Leaked documents and files accuse Mohamed bin Hammam of bribing decision makers to sway the 2022 Fifa Football World Cup vote in favour of Qatar


Leaked documents allege Qatar bribed decision makers to win 2022 World Cup
Mohamed bin Hammam is accused of bribing delegates at lavish parties (Picture: REUTERS)

Allegations of corruption and bribery in Qatar’s successful 2022 Football World Cup bid have been met by calls to reopen the decision on where to hold the tournament.

Millions of secret documents given to the Sunday Times allegedly show former Fifa vice-president Mohammed Bin Hammam organised payments to officials in order to sway the vote, and award the world’s biggest sporting event to the tiny desert nation.

Mr Hammam, who is one of Qatar’s top football officials, is accused of paying more than $5 million (£2,983,000) in ‘slush funds’ to secure Qatar’s place as host to the tournament.

It is alleged that Mr Hammam focused on football associations in Africa to create a ‘groundswell of support’ for his country’s bid.

The Sunday Times claims that several payments, some as large as £200,000, were paid into the accounts of 30 different African football associations.

The files, leaked by a whistleblower, also accuse Mr Hammam of handing out $400,000 (£239,000) to decision makers while entertaining them at lavish parties in order to buy their vote.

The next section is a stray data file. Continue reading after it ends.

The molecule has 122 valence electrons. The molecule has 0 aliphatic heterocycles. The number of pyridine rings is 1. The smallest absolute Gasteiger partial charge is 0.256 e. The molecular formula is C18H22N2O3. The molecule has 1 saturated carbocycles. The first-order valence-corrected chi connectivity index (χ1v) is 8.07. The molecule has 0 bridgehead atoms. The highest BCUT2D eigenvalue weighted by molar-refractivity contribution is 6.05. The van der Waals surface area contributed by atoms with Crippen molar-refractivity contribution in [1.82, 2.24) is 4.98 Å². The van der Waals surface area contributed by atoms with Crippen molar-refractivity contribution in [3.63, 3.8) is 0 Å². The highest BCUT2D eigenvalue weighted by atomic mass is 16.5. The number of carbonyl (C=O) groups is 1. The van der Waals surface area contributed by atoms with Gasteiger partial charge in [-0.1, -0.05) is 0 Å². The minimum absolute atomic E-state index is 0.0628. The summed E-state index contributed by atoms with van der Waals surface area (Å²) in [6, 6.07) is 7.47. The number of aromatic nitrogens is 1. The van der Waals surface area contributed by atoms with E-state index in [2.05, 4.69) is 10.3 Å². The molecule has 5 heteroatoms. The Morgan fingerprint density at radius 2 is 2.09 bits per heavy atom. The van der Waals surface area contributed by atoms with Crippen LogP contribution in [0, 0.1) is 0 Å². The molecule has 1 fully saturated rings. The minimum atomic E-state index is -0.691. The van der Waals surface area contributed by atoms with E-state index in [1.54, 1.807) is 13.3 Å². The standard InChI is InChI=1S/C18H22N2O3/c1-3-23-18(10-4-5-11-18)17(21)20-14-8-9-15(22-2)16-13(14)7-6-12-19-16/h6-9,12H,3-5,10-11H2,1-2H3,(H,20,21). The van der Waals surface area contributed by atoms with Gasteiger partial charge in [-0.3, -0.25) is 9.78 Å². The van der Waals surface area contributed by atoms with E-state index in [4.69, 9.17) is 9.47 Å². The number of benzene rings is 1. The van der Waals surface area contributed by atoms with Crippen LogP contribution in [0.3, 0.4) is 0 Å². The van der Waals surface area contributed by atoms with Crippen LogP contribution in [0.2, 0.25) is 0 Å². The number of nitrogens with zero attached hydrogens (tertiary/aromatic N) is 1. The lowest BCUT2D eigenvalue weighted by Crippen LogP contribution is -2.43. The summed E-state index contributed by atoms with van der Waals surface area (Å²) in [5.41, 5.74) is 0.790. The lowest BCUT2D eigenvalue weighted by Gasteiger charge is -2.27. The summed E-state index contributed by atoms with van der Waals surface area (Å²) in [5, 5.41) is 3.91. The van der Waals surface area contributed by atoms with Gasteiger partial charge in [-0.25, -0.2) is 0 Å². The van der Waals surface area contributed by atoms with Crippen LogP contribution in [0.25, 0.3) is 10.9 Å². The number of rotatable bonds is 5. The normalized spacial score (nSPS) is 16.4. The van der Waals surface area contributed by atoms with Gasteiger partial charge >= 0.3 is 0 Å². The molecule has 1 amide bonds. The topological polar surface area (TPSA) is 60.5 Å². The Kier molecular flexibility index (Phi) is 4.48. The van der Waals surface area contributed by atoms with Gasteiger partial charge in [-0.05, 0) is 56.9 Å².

The revelations have caused many football and sporting officials to call for the 2022 Football World Cup bid to be reopened.

Ex-Fifa Governance Committee member Alexandra Wrage described the allegations as a ‘smoking gun’, while John Whittingdale, chairman of Commons Culture Committee said: ‘There is an overwhelming case that the decision as to where the World Cup should be held in 2022 should be run again.’

Shadow sport minister Clive Efford said: ‘FIFA must take urgent action and reopen the bidding for the 2022 World Cup if it wants to restore its credibility.’

Qatar was seen as a strange choice by many when it was awarded the coveted prize of hosting the tournament. The country, which is smaller than Yorkshire and only has a population on 1.6 million, has no existing football infrastructure, and plans to ban the singing of chants and the revealing of shoulders or knees during games.

There are also concerns that the nation’s extreme temperatures could cause a health risk to players and spectators.

Qatar's 2022 World Cup bid chairman Sheikh Mohammed bin Hamad bin Khalifa al-Thani, FIFA Secretary-General Jerome Valcke and Qatar's Emir Sheikh Hamad bin Khalifa al Thani (L-R) hold a copy of the World Cup after the announcement that Qatar is going to be host nation for the FIFA World Cup 2022 (picture: REUTERS)
Qatar was awarded the 2022 Football World Cup in 2011 (Picture: File) (picture: REUTERS)

1 June 2014 | 4:53 pm – Source: metro.co.uk

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